Updated: Jun 11, 2020
“There is candy in tomatoes.” This is something my father told me on a regular basis when I was very young. I didn’t like tomatoes, but in our household, you ate what you were served, whether you liked it or not. The idea was, of course, that if a child was left to his own tastes, he would only eat ice cream and candy.
My parents recognized, as did most parents in those days, that they had a responsibility to see that we ate nourishing food, that we wore our jackets and mittens on cold days, that we went to bed at 8:00, and that we went to church every Sunday. Their main concern was not that we were happy, necessarily, but that we grew to be good, hardworking citizens; understanding well that this would not come naturally to us, they took it upon themselves to train us by making us do, on a regular basis, the things that were good for us, trusting that we would develop the habit of doing them ourselves and maybe even grow to like them. That’s why my dad told me there was candy in tomatoes. He insisted that if I kept eating them I’d find the candy.
My dad didn’t realize it, but he was participating in classical education. Aristotle once said,” Education is nothing if not a training of the affections.” As wonderful as our children are, they usually don’t naturally enjoy most of what is good for them, so it's our job, as parents, to train them to love what is good.
I remember reading once that children naturally crave the foods that are best for them, and should be allowed to eat whatever they want. Another common idea is that, if you force children to “clean their plates” or eat things they don’t prefer, they’ll adopt unhealthy attitudes about food, either becoming overweight or developing an eating disorder.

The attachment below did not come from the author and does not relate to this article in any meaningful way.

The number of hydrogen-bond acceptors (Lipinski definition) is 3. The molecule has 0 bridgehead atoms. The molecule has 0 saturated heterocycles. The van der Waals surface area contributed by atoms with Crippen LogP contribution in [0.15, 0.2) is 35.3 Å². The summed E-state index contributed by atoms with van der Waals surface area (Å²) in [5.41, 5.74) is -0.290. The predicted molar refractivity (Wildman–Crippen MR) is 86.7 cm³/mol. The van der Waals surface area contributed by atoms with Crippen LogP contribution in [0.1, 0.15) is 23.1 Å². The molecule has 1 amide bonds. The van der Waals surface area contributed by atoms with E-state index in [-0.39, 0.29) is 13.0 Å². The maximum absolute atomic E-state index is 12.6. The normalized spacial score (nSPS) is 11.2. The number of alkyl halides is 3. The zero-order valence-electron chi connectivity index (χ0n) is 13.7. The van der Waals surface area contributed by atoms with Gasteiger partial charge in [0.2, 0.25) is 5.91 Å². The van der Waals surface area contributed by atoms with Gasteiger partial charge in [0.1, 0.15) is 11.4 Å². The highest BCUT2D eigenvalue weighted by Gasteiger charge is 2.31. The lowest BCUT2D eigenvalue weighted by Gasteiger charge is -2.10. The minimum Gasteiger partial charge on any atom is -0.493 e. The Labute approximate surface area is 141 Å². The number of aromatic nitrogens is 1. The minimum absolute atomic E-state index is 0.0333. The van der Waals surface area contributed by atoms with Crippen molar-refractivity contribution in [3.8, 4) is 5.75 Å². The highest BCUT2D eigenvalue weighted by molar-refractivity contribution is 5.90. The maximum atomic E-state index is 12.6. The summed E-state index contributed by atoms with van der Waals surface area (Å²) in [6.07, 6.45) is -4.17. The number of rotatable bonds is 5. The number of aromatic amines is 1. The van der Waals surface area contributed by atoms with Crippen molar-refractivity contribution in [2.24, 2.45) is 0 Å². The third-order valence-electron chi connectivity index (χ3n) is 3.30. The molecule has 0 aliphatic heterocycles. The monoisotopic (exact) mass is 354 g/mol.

Both of these ideas have led to moms being relegated to the role of short-order cooks, with kids running the show when it comes to mealtime, and rather than healthier eaters, we've seen a surge in childhood obesity.
My concern here isn’t really food (although I do believe that parents should insist that their children eat what is good for them, like it or not). What I’m getting at is the training of the affections, of taste, which is kind of a foreign concept to us. We usually think in terms of restricting things that are inappropriate or dangerous in some way. The idea of intentionally cultivating a taste for something just because it is of value is too often avoided because it takes work.
A few years ago I told some parents that, in addition to actually reading to their children, we parents should let our children see us reading for enjoyment. One of the moms said, “Well, my husband and I don’t really like reading all that much—we just never got into reading.” They never learned to love reading as children, and now their children were going to miss out on something that just about everybody recognizes as being really important because of their own distaste for it.
Learning to love what is really true, really good, and really beautiful is a process that takes time. Our world is filled with "mental snacks"--streaming tv, smart phones, electronic games, and social media; we don't have to think much to enjoy them. They are like chips and fast food for our minds--they satisfy our hunger and taste great, but they aren't nourishing.
Our children's minds and souls need to be nourished just as their bodies do. Just as we know they need their veggies to have a healthy body, we have to make sure we give them good food for their minds and souls. And just like my dad insisted I eat the tomatoes because he knew they were good for me, we often have to insist our children consume the good brain and soul food, and skip the electronic snacks.
Feed them the good stuff--really good books, classical music, beautiful art--tell them there is candy in it, but they won't find it unless they keep eating it! They will discover something much sweeter than candy, and the nourishment they receive will be the nourishment of the mind and the soul.